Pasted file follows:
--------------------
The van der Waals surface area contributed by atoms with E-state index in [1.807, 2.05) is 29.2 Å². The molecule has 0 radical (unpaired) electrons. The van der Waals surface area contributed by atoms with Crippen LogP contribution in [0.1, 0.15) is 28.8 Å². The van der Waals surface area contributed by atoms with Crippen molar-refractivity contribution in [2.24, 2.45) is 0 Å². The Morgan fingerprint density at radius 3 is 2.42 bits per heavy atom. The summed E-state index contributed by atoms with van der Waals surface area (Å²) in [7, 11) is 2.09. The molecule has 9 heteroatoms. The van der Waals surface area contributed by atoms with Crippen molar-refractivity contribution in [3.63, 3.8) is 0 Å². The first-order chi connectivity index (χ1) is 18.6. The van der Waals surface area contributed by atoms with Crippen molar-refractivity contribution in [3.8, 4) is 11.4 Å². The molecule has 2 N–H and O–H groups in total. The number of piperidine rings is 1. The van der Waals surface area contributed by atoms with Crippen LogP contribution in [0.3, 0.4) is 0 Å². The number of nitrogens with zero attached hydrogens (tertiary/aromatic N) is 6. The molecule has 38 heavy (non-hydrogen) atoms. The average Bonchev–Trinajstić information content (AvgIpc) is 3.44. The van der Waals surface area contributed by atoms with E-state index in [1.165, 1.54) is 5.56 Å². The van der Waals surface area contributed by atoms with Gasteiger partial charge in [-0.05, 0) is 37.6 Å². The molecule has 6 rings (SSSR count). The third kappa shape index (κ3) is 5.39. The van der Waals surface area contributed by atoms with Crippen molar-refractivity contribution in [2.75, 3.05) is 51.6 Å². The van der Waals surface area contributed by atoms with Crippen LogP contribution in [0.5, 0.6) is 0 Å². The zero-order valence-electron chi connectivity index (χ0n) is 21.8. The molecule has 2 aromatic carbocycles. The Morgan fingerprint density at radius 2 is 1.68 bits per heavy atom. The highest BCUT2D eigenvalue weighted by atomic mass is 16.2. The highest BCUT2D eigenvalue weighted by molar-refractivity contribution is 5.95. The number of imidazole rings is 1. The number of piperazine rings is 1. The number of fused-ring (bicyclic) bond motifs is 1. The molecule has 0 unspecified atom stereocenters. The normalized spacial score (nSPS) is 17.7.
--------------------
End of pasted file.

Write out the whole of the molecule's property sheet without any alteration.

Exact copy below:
The van der Waals surface area contributed by atoms with E-state index in [1.807, 2.05) is 29.2 Å². The molecule has 0 radical (unpaired) electrons. The van der Waals surface area contributed by atoms with Crippen LogP contribution in [0.1, 0.15) is 28.8 Å². The van der Waals surface area contributed by atoms with Crippen molar-refractivity contribution in [2.24, 2.45) is 0 Å². The Morgan fingerprint density at radius 3 is 2.42 bits per heavy atom. The summed E-state index contributed by atoms with van der Waals surface area (Å²) in [7, 11) is 2.09. The molecule has 9 heteroatoms. The van der Waals surface area contributed by atoms with Crippen molar-refractivity contribution in [3.63, 3.8) is 0 Å². The first-order chi connectivity index (χ1) is 18.6. The van der Waals surface area contributed by atoms with Crippen molar-refractivity contribution in [3.8, 4) is 11.4 Å². The molecule has 2 N–H and O–H groups in total. The number of piperidine rings is 1. The van der Waals surface area contributed by atoms with Crippen LogP contribution in [0.3, 0.4) is 0 Å². The number of nitrogens with zero attached hydrogens (tertiary/aromatic N) is 6. The molecule has 38 heavy (non-hydrogen) atoms. The average Bonchev–Trinajstić information content (AvgIpc) is 3.44. The van der Waals surface area contributed by atoms with E-state index in [1.165, 1.54) is 5.56 Å². The van der Waals surface area contributed by atoms with Gasteiger partial charge in [-0.05, 0) is 37.6 Å². The molecule has 6 rings (SSSR count). The third kappa shape index (κ3) is 5.39. The van der Waals surface area contributed by atoms with Crippen molar-refractivity contribution in [2.75, 3.05) is 51.6 Å². The van der Waals surface area contributed by atoms with Crippen LogP contribution in [0.5, 0.6) is 0 Å². The zero-order valence-electron chi connectivity index (χ0n) is 21.8. The molecule has 2 aromatic carbocycles. The Morgan fingerprint density at radius 2 is 1.68 bits per heavy atom. The highest BCUT2D eigenvalue weighted by atomic mass is 16.2. The highest BCUT2D eigenvalue weighted by molar-refractivity contribution is 5.95. The number of imidazole rings is 1. The number of piperazine rings is 1. The number of fused-ring (bicyclic) bond motifs is 1. The molecule has 0 unspecified atom stereocenters. The normalized spacial score (nSPS) is 17.7.